The Little Cult that Could Part 1: how one religious movement taught us all about conversion

The Little Cult that Could Part 1: how one religious movement taught us all about conversion September 8, 2022

The Conversion of Yoon-Sook Lee

Miss Yoon-Sook Lee had a problem. It started as chronic diarrhea, but rapidly developed into nephritis. All of the medical treatment available to her failed to restore her health, and things did not look good.

It was about this time that Miss Lee learned of the Divine Precept. This religious movement, which operated not far from her home in Korea, had been founded only a short time ago, and had already accumulated thousands of followers. The leader of the Precept, Mr. Chang, boasted of divine power, and it seemed to Lee like he might be her last hope. So the pain-wracked, bedridden woman had her servant deliver her to Chang’s doorstep.

Even before Lee’s health was restored to her, she was a devoted follower of the Divine Precept. Lee was not just any typical convert. She had been looking for something like the Divine Precept for most of her life. As a teenager, Yoon-Sook Lee had suffered bouts of depression and social anxiety, driving her to seek the solitude of nature. It was upon meditating on a secluded hilltop that Lee began to have visions and hear voices. These voices convinced her that she had a special mission to perform for God.

It was in pursuit of this mission that Miss Lee began to attend a Methodist Seminary in Japan. She was a good student, but she found herself disappointed at the lack of spiritualism and mysticism within the university.

This was to be her experience thereafter. She graduated to become a professor of religion, and continued to seek seminarian education, but she was always disappointed at the way the church failed to explain, understand, or facilitate her continued visionary and mystical experiences. The Divine Precept, however, welcomed Lee with open arms. Mr. Chang appreciated and encouraged her visions and voices, and she became second to him in leadership.

 

Mission to America

Mr. Chang had grand ambitions for his movement. He wanted to expand across the globe and share his precept with everyone. After all, the world was going to end in a few years, and he had to warn them all that the end was nigh. It was with this in mind that Chang sent his right-hand woman to be a missionary to America.

It was near the end of the 1950s, and America was a plumb, ripe for the picking. Lee arrived on the shores of California, eager to spread the message of the New Eden that was soon to come to earth. The first 2 years of Lee’s missionary ventures were disappointing, however, netting only five converts.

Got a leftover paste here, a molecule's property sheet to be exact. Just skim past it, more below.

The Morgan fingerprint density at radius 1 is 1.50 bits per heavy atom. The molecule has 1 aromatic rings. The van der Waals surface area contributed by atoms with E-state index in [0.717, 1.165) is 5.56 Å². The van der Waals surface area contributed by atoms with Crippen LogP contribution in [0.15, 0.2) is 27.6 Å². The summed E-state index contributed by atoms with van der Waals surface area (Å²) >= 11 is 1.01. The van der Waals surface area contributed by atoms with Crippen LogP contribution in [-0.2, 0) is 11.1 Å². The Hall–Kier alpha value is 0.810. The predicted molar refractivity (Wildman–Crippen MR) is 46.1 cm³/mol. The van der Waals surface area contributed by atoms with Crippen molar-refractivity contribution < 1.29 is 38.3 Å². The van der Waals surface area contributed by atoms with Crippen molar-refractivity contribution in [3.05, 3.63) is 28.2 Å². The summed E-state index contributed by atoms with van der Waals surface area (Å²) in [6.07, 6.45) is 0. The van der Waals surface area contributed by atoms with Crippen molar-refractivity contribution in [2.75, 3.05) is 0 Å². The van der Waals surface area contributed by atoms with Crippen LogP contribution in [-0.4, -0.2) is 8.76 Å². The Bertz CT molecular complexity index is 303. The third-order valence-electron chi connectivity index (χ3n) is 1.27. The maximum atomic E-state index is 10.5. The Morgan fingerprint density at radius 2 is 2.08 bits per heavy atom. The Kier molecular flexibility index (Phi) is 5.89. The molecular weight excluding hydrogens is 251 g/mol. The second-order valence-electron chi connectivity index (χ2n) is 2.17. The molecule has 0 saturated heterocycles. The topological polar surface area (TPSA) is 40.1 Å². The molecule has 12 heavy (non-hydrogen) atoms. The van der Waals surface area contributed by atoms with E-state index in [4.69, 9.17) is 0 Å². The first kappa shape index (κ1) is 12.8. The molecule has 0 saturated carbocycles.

One of the five converts had been wooed in, as a teenager, to a “modeling firm” who took her money and then left her hungry and jobless in return. She returned home and married a local boy, but was terrified to engage in intercourse. After a tumultuous marriage full of separations and conflict, she eventually had two children with the man, but nevertheless had an affair with a neighboring woman. She, like Lee, had begun to have hallucinatory experiences which she thought to be divine. But when she presented her spiritual episodes to the local church, they considered her mentally unwell. So, when Lee came along assuring the girl that her spiritual experiences set her apart from others, the girl eagerly left husband and children to follow Lee.

Another of these followers was a young girl from Arkansas who had begun dating at age 12 and was married by the age of 15. She now had 3 children at the age of 27 and found herself stuck at home, watching television, and caring for her children all day. Her husband was too busy to take her out dancing – or to take her out of the house at all – and she had the deeply troubling feeling that she had married too young, and life had passed her by.

Her mother had been a Pentecostal preacher, and she slipped out from time to time in order to attend local tent meeting revivals. There she was “slain in the spirit” and found herself speaking in tongues. So, when Miss Lee came along and offered her freedom and the opportunity to explore the spiritual side of life, Minnie Mae eagerly left her husband and children to follow the missionary.

The local churches gradually became aware of this strange woman with her bizarre spiritual movement which seemed to be luring women away from their families. With the sudden opposition from the locals, Lee and her followers left town.

 

The Researchers Arrive

Their new residence in Bay City, California was a major metropolis, and in only a few years Miss Lee had garnered over 100 followers. From there the cult migrated from place to place, living together and taking local jobs to support Miss Lee in her spiritual study and missionary endeavors.

Divine Precept taught that God was going to descend to earth in the year 1967, restoring earth to the conditions of the garden of Eden and then begin ruling through a network of divine proxies.

The cult grew large enough to attract the attention of a few ambitious academics: Rodney Stark and John Lofland. These researchers had been looking for the opportunity to study the process of religious conversion, and saw this rapidly growing cult as the perfect petri dish to do so.